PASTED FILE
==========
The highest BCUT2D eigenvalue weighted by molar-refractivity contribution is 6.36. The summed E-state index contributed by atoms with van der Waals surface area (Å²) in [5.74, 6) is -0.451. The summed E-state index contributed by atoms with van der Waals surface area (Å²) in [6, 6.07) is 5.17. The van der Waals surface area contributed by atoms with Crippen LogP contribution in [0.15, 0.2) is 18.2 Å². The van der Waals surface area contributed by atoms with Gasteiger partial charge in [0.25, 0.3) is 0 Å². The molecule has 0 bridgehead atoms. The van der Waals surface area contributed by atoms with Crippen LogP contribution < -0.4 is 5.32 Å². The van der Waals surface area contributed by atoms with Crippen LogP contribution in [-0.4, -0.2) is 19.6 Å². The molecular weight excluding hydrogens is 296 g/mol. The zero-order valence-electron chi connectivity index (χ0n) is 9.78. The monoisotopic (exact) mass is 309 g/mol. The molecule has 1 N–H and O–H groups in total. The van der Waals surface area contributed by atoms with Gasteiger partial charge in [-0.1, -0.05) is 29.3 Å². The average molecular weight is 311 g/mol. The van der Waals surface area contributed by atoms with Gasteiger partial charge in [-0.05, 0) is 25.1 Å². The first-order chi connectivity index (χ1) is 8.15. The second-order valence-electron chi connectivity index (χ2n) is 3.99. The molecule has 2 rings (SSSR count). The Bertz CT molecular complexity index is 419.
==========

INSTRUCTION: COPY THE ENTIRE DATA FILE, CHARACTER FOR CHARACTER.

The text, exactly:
The highest BCUT2D eigenvalue weighted by molar-refractivity contribution is 6.36. The summed E-state index contributed by atoms with van der Waals surface area (Å²) in [5.74, 6) is -0.451. The summed E-state index contributed by atoms with van der Waals surface area (Å²) in [6, 6.07) is 5.17. The van der Waals surface area contributed by atoms with Crippen LogP contribution in [0.15, 0.2) is 18.2 Å². The van der Waals surface area contributed by atoms with Gasteiger partial charge in [0.25, 0.3) is 0 Å². The molecule has 0 bridgehead atoms. The van der Waals surface area contributed by atoms with Crippen LogP contribution < -0.4 is 5.32 Å². The van der Waals surface area contributed by atoms with Crippen LogP contribution in [-0.4, -0.2) is 19.6 Å². The molecular weight excluding hydrogens is 296 g/mol. The zero-order valence-electron chi connectivity index (χ0n) is 9.78. The monoisotopic (exact) mass is 309 g/mol. The molecule has 1 N–H and O–H groups in total. The van der Waals surface area contributed by atoms with Gasteiger partial charge in [-0.1, -0.05) is 29.3 Å². The average molecular weight is 311 g/mol. The van der Waals surface area contributed by atoms with Gasteiger partial charge in [-0.05, 0) is 25.1 Å². The first-order chi connectivity index (χ1) is 8.15. The second-order valence-electron chi connectivity index (χ2n) is 3.99. The molecule has 2 rings (SSSR count). The Bertz CT molecular complexity index is 419.